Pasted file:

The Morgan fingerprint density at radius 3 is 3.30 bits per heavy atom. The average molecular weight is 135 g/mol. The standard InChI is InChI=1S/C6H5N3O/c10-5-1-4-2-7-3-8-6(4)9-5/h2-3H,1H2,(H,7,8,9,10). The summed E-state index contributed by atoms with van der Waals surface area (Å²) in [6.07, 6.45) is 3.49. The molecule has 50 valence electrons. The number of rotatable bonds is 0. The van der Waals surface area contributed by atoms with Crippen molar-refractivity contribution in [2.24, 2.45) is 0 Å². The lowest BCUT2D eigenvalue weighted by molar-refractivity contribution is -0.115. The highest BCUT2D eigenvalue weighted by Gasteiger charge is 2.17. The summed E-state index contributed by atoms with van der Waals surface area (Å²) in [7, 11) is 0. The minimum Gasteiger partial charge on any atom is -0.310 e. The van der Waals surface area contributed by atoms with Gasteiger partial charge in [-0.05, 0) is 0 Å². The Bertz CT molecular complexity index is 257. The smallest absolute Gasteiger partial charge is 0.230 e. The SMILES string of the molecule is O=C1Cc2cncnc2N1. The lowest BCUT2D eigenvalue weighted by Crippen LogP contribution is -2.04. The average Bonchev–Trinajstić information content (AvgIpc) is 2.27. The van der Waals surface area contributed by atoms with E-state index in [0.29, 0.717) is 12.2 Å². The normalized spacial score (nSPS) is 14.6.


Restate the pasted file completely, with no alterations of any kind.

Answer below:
The Morgan fingerprint density at radius 3 is 3.30 bits per heavy atom. The average molecular weight is 135 g/mol. The standard InChI is InChI=1S/C6H5N3O/c10-5-1-4-2-7-3-8-6(4)9-5/h2-3H,1H2,(H,7,8,9,10). The summed E-state index contributed by atoms with van der Waals surface area (Å²) in [6.07, 6.45) is 3.49. The molecule has 50 valence electrons. The number of rotatable bonds is 0. The van der Waals surface area contributed by atoms with Crippen molar-refractivity contribution in [2.24, 2.45) is 0 Å². The lowest BCUT2D eigenvalue weighted by molar-refractivity contribution is -0.115. The highest BCUT2D eigenvalue weighted by Gasteiger charge is 2.17. The summed E-state index contributed by atoms with van der Waals surface area (Å²) in [7, 11) is 0. The minimum Gasteiger partial charge on any atom is -0.310 e. The van der Waals surface area contributed by atoms with Gasteiger partial charge in [-0.05, 0) is 0 Å². The Bertz CT molecular complexity index is 257. The smallest absolute Gasteiger partial charge is 0.230 e. The SMILES string of the molecule is O=C1Cc2cncnc2N1. The lowest BCUT2D eigenvalue weighted by Crippen LogP contribution is -2.04. The average Bonchev–Trinajstić information content (AvgIpc) is 2.27. The van der Waals surface area contributed by atoms with E-state index in [0.29, 0.717) is 12.2 Å². The normalized spacial score (nSPS) is 14.6.